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Who killed Jim Barclay? By Peter McCullough

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HIS is the title of one of a number of books written about the unsolved murders which occurred at Wonnangatta Station in Victoria’s high country in January, 1918. The mystery has close links to the Mornington Peninsula, and Hastings in particular. Who was Jim Barclay?

next decade was spent around Mansfield although by 1897 Jim had moved from gold-prospecting to rural tasks such as sheep shearing and contract work such as post splitting. Ten years later he had leased land in the Howqua valley and trading in cattle had become an important part of his life. Jim was highly regarded in the area for his skills as a bushman.

James Barclay (or “Jim” as he was better known) was born in Hastings on 18 February 1869. He was the fourth child of James and Mary Barclay who had come to Hastings in 1860: he had an older brother (John) and sisters (Jean and “Tossie”), and a younger sister (Molly).

In 1910 life changed for Jim Barclay when he married 19-yearold Lizzie Cantieni who had been living with Jim’s neighbours in Howqua, the Fry family. The civil ceremony held on 23 December was not attended by any member of the Barclay family, possibly due to the fact that Lizzie was seven months pregnant at the time; in fact his family did not find out about the marriage for some years.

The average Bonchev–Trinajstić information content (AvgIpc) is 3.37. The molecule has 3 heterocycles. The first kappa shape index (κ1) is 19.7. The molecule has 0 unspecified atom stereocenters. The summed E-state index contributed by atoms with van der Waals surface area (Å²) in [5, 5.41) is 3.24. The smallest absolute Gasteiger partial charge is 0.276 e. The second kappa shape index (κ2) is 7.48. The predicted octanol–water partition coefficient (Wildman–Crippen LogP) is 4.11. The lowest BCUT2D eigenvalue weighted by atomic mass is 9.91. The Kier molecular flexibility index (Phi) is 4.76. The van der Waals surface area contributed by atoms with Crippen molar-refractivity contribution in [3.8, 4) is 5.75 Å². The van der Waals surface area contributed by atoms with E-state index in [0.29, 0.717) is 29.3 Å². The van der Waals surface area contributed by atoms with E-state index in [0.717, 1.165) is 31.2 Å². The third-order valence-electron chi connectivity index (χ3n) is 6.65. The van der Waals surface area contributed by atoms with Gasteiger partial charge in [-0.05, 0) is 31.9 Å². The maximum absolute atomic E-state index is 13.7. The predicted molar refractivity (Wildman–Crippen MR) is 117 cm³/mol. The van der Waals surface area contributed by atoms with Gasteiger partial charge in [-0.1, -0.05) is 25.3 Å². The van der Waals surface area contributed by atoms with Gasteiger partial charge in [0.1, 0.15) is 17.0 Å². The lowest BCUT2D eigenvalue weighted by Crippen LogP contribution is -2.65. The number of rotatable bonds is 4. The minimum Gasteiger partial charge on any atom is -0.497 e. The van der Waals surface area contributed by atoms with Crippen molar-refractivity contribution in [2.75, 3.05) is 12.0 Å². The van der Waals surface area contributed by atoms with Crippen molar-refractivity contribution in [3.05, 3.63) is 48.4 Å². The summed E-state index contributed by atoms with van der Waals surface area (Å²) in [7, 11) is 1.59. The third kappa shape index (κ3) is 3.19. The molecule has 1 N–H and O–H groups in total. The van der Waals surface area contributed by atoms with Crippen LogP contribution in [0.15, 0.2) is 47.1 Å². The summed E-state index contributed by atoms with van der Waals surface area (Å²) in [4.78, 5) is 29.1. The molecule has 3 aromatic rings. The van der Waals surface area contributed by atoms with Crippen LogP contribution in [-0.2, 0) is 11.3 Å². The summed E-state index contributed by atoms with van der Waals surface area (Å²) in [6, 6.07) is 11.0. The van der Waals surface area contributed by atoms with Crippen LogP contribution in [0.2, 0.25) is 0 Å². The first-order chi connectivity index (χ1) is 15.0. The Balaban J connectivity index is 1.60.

James Barclay senior, an immigrant from Scotland, had owned a fishing vessel named Hero and when he purchased land in Barclay Crescent, Hastings, in 1880 he built the family home and named it Heroville. The house was only demolished in 1996.

Lizzie gave birth to a son on 22 February 1911 in Mansfield; christened James he was always known as “young Jim.” The joys of marriage and parenthood were to be short-lived for the couple as Lizzie died of a form of tuberculosis on 18 September, 1911.

Jim Barclay attended school in Hastings and had regular encounters with authority for fighting and a minor case of arson in which the police were involved. Religion played a large part in the family life of the Barclays and was apparently a cause of friction between the devout James senior and his son.

Jim Barclay was a tall man, with a strong physique and a reputation for his skill with horses and cattle. Burdened with a baby and no family within hundreds of miles, he turned to the friends he had made in Mansfield and they, in turn, gave him support and assistance. But by 1914 young Jim had been sent to live with his aunt Molly and her husband (Jack Campbell) at Vermont.

In 1883 Jim left school with a “certificate of a child being sufficiently educated” and worked at Heroville until 1886 when he departed to seek his fortune on the goldfields. Most of the

E ssence

92 | PENINSULA

January 2018

In 1912 Jim Barclay first visited the Wonnangatta valley when he called on the Bryce family in his capacity as a cattle trader.

Peninsula Essence January 2018  
Peninsula Essence January 2018  

Peninsula Essence January 2018

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